Local station WOWT is running a story today focused on Omaha Public Power District’s attempts to control rumors surrounding the Fort Calhoun nuclear power plant, which as I noted in an earlier post lies in an area heavily flooded by the Missouri river. In today’s story, the plant’s chief nuclear officer, Dave Bannister, admits that he requested the FAA declare the area a no-fly zone:

“I can ill afford at a time when I’ve got already a natural disaster going on to have an aircraft crash on site that could potentially affect one of my power sources.”

This story represents the fourth explanation for the airspace restriction around the plant that OPPD has offered to the media. Other explanations include work on overhead power lines, security concerns, and a claim on their own site last week that the FAA had ordered the restriction because the area is flooded. Today’s story directly contradicts that.

If OPPD has nothing to hide, one has to wonder: why the contradictory stories? Why the earlier, documented attempt to keep news media from showing flood waters encroaching on the plant? (See video at linked site.)

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This summer, I’m catching up with Jamie Oliver’s Food Revolution, which airs Fridays on ABC. In progressive circles, at least, food is a hot topic these days, and one of Oliver’s questions for his viewing audience is one we find ourselves asking often as we deal with the task of feeding our families: Do you know where your food comes from?

I’ve been growing more of my own food each summer for a while now. Though I am by no means more than an amateur gardener, the process of starting seeds, planting seedlings, caring for the plants and harvesting what I’ve grown has been immensely rewarding. I’ve learned a lot about soil quality, planting, growing, and natural pest control. In addition, as it’s often noted, the quality of the food from one’s very first batch of plants is vastly superior in taste to what can be purchased at the grocery store. I heartily encourage those who have the space and time to take up gardening. Seeds are cheap, and seed-starting kits, which are available from nurseries and large retailers such as Walmart and Target, are surprisingly affordable.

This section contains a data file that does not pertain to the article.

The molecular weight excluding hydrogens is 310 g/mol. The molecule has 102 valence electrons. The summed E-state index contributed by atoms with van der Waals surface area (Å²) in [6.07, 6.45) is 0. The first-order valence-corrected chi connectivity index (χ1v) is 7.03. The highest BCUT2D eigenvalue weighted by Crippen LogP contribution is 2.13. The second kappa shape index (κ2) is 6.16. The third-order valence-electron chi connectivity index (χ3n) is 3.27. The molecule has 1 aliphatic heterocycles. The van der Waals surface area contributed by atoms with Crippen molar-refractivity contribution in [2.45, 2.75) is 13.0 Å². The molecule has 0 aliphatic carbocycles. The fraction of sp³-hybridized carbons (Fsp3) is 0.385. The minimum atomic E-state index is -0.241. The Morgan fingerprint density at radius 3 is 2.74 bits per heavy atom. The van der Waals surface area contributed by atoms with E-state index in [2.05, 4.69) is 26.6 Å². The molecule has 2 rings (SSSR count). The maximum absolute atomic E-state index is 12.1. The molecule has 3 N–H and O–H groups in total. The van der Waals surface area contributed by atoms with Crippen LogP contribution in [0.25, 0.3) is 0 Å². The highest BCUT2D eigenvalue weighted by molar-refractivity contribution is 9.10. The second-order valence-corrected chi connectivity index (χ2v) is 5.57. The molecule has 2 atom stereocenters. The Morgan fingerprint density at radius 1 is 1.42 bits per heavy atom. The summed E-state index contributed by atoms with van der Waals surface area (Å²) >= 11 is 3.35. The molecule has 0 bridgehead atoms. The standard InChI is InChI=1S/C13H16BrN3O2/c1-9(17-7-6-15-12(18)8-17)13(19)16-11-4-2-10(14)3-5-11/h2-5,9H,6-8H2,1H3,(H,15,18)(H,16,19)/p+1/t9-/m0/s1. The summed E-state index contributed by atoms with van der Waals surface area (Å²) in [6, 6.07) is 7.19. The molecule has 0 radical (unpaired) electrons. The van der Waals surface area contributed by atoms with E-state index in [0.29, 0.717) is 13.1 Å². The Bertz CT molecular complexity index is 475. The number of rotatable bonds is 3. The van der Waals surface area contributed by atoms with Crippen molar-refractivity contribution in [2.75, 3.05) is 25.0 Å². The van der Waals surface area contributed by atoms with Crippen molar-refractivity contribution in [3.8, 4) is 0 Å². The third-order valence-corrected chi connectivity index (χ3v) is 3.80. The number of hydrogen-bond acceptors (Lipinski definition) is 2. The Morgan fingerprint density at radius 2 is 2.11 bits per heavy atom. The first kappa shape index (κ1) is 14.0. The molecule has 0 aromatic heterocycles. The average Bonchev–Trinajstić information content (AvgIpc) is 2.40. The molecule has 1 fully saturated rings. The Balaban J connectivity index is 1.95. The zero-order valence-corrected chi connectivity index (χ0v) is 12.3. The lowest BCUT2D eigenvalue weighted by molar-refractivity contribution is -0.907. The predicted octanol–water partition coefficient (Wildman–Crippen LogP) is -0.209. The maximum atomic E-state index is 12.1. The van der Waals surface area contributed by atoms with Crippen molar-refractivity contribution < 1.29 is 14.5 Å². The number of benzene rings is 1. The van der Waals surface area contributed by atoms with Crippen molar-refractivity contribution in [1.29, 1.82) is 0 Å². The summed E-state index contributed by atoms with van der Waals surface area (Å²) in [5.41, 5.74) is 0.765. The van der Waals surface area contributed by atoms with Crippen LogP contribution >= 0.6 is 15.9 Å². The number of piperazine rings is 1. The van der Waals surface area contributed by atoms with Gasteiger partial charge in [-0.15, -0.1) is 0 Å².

However, for whatever reason, many can’t plant a garden, and most of us would have trouble planting gardens which offer the variety of foods to which we’ve become accustomed. Local farmers’ markets are of course an excellent place to turn. Another, which is often overlooked, is an organized cooperative of local producers. Consumers can not only buy seasonal produce through these co-ops, but also meat, dairy products, eggs, breads, jams, soaps, and household/gift items. Some, like the Nebraska Food Cooperative, offer online ordering systems which also enable consumers to connect directly with the farmers from whom they purchase goods, and producers must describe their facilities and methods in order to participate.

Perhaps best of all, making that choice to know one’s food’s life cycle, its producer, and buying locally allows consumers to put money directly into their local economies — into the pockets of their friends and neighbors. It’s even better when government policy encourages the same… I was very pleased to learn that the public housing development in my town gives its residents vouchers in the summer which they can use at the farmers’ market, which seems like a beautiful arrangement in which the local taxpayers receive some of their money back in a very real way. I’m also encouraged to read that, according to Open Harvest Natural Foods Cooperative, the practice of allowing customers to use EBT cards (food stamps) at local markets and co-ops is growing nationwide.

I can’t help but think that has very good implications for the health and eating habits of the poor, provided that they are made aware of their ability to use their funds in this way and encouraged to do so. I’d love to see Jamie Oliver focus on this. It would be a revolution, indeed, if everyone had equal access to quality, affordable food. Couple that with the informed decision-making that Oliver pushes and you’d have one empowered group!

OPPD, which owns and runs the Fort Calhoun facility, has posted a page to address the rumors surrounding the nuclear power plant. Judge for yourself. I am interested in knowing whether it’s common practice for the FAA to restrict airspace in flooded areas, as OPPD claims, and if so, why the entire region isn’t restricted…

Rising flood waters throughout the American midwest have been largely ignored in recent weeks, in favor of stories about Anthony Weiner’s narcissistic sexcapades. Thousands of people have already been displaced by the flood, and rescue organizations are struggling to accommodate the influx of abandoned animals. Perhaps most disturbing of all, though, is the failure of the media — both mainstream and local — to accurately report on the situation at the Fort Calhoun nuclear power plant, which sits on the Missouri river about 20 miles north of Omaha. As a resident of the general area, I am particularly interested in why it isn’t being reported locally that OPPD, which owns and operates the plant, requested that the FAA issue a restriction of the airspace surrounding the plant.

Due to a lack of time, for now I’ll just list several relevant articles not already linked above:

Article at Business Insider

Truthout

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